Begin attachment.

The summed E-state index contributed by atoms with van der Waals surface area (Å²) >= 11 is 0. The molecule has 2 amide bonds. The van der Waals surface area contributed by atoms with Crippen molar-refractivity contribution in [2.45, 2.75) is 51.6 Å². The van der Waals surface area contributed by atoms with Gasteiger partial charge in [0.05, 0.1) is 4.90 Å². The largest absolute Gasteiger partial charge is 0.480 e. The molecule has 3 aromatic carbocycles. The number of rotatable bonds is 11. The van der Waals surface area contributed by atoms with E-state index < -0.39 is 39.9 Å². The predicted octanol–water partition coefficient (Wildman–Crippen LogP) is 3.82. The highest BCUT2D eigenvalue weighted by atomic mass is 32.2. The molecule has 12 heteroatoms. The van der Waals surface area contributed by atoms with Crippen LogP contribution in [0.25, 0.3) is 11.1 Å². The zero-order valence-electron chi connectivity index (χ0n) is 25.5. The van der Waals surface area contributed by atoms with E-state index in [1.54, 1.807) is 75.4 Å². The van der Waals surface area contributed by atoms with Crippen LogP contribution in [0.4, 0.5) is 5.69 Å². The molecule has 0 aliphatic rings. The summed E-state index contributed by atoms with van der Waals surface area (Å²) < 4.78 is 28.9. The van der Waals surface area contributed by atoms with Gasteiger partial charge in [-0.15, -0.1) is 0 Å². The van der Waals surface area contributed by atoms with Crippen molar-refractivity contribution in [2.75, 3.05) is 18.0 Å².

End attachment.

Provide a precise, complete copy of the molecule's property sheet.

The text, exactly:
The summed E-state index contributed by atoms with van der Waals surface area (Å²) >= 11 is 0. The molecule has 2 amide bonds. The van der Waals surface area contributed by atoms with Crippen molar-refractivity contribution in [2.45, 2.75) is 51.6 Å². The van der Waals surface area contributed by atoms with Gasteiger partial charge in [0.05, 0.1) is 4.90 Å². The largest absolute Gasteiger partial charge is 0.480 e. The molecule has 3 aromatic carbocycles. The number of rotatable bonds is 11. The van der Waals surface area contributed by atoms with E-state index < -0.39 is 39.9 Å². The predicted octanol–water partition coefficient (Wildman–Crippen LogP) is 3.82. The highest BCUT2D eigenvalue weighted by atomic mass is 32.2. The molecule has 12 heteroatoms. The van der Waals surface area contributed by atoms with Crippen LogP contribution in [0.25, 0.3) is 11.1 Å². The zero-order valence-electron chi connectivity index (χ0n) is 25.5. The van der Waals surface area contributed by atoms with E-state index in [1.54, 1.807) is 75.4 Å². The van der Waals surface area contributed by atoms with Crippen LogP contribution in [0.4, 0.5) is 5.69 Å². The molecule has 0 aliphatic rings. The summed E-state index contributed by atoms with van der Waals surface area (Å²) < 4.78 is 28.9. The van der Waals surface area contributed by atoms with Gasteiger partial charge in [-0.15, -0.1) is 0 Å². The van der Waals surface area contributed by atoms with Crippen molar-refractivity contribution in [2.75, 3.05) is 18.0 Å².